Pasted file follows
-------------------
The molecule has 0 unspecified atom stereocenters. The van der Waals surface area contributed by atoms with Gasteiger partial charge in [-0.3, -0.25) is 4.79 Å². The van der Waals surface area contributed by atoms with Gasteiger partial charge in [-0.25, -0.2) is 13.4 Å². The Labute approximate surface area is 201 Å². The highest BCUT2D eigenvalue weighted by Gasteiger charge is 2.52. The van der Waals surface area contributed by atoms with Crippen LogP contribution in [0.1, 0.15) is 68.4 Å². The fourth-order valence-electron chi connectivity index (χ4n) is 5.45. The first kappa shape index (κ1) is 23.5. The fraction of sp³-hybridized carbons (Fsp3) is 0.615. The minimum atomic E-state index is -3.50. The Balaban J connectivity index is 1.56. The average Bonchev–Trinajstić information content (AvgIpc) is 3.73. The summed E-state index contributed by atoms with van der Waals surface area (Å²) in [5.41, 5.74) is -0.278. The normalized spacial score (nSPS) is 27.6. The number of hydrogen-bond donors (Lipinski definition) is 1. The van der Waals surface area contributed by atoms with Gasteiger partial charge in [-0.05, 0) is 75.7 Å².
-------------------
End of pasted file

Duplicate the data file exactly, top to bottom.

The molecule has 0 unspecified atom stereocenters. The van der Waals surface area contributed by atoms with Gasteiger partial charge in [-0.3, -0.25) is 4.79 Å². The van der Waals surface area contributed by atoms with Gasteiger partial charge in [-0.25, -0.2) is 13.4 Å². The Labute approximate surface area is 201 Å². The highest BCUT2D eigenvalue weighted by Gasteiger charge is 2.52. The van der Waals surface area contributed by atoms with Crippen LogP contribution in [0.1, 0.15) is 68.4 Å². The fourth-order valence-electron chi connectivity index (χ4n) is 5.45. The first kappa shape index (κ1) is 23.5. The fraction of sp³-hybridized carbons (Fsp3) is 0.615. The minimum atomic E-state index is -3.50. The Balaban J connectivity index is 1.56. The average Bonchev–Trinajstić information content (AvgIpc) is 3.73. The summed E-state index contributed by atoms with van der Waals surface area (Å²) in [5.41, 5.74) is -0.278. The normalized spacial score (nSPS) is 27.6. The number of hydrogen-bond donors (Lipinski definition) is 1. The van der Waals surface area contributed by atoms with Gasteiger partial charge in [-0.05, 0) is 75.7 Å².